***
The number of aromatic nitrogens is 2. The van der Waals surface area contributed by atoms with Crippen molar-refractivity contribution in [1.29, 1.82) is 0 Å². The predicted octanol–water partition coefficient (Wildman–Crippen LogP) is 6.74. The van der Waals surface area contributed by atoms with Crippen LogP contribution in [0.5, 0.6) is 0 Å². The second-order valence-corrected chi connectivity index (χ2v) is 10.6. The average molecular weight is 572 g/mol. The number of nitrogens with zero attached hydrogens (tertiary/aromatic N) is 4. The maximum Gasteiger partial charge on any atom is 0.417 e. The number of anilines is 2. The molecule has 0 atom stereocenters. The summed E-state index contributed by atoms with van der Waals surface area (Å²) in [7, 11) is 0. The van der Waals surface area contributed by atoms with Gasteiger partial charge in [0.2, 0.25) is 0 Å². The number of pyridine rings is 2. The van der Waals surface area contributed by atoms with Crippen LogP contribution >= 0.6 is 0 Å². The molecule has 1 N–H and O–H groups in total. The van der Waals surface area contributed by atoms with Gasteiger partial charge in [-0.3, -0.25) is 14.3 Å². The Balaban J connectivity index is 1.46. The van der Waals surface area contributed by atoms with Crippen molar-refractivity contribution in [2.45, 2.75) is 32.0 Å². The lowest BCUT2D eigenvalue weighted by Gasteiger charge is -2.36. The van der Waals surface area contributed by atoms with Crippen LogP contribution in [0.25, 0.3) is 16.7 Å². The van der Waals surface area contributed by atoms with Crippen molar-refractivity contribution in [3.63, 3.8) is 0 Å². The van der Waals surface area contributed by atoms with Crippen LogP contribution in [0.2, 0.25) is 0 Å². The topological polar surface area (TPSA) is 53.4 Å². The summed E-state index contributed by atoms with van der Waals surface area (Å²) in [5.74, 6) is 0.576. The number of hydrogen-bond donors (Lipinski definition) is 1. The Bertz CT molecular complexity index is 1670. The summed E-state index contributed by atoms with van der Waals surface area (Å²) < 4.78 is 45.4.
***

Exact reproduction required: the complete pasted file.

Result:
The number of aromatic nitrogens is 2. The van der Waals surface area contributed by atoms with Crippen molar-refractivity contribution in [1.29, 1.82) is 0 Å². The predicted octanol–water partition coefficient (Wildman–Crippen LogP) is 6.74. The van der Waals surface area contributed by atoms with Crippen LogP contribution in [0.5, 0.6) is 0 Å². The second-order valence-corrected chi connectivity index (χ2v) is 10.6. The average molecular weight is 572 g/mol. The number of nitrogens with zero attached hydrogens (tertiary/aromatic N) is 4. The maximum Gasteiger partial charge on any atom is 0.417 e. The number of anilines is 2. The molecule has 0 atom stereocenters. The summed E-state index contributed by atoms with van der Waals surface area (Å²) in [7, 11) is 0. The van der Waals surface area contributed by atoms with Gasteiger partial charge in [0.2, 0.25) is 0 Å². The number of pyridine rings is 2. The van der Waals surface area contributed by atoms with Crippen LogP contribution >= 0.6 is 0 Å². The molecule has 1 N–H and O–H groups in total. The van der Waals surface area contributed by atoms with Gasteiger partial charge in [-0.3, -0.25) is 14.3 Å². The Balaban J connectivity index is 1.46. The van der Waals surface area contributed by atoms with Crippen molar-refractivity contribution in [2.45, 2.75) is 32.0 Å². The lowest BCUT2D eigenvalue weighted by Gasteiger charge is -2.36. The van der Waals surface area contributed by atoms with Crippen LogP contribution in [0.25, 0.3) is 16.7 Å². The van der Waals surface area contributed by atoms with Crippen molar-refractivity contribution in [3.63, 3.8) is 0 Å². The van der Waals surface area contributed by atoms with Crippen LogP contribution in [0.2, 0.25) is 0 Å². The topological polar surface area (TPSA) is 53.4 Å². The summed E-state index contributed by atoms with van der Waals surface area (Å²) in [5.74, 6) is 0.576. The number of hydrogen-bond donors (Lipinski definition) is 1. The Bertz CT molecular complexity index is 1670. The summed E-state index contributed by atoms with van der Waals surface area (Å²) < 4.78 is 45.4.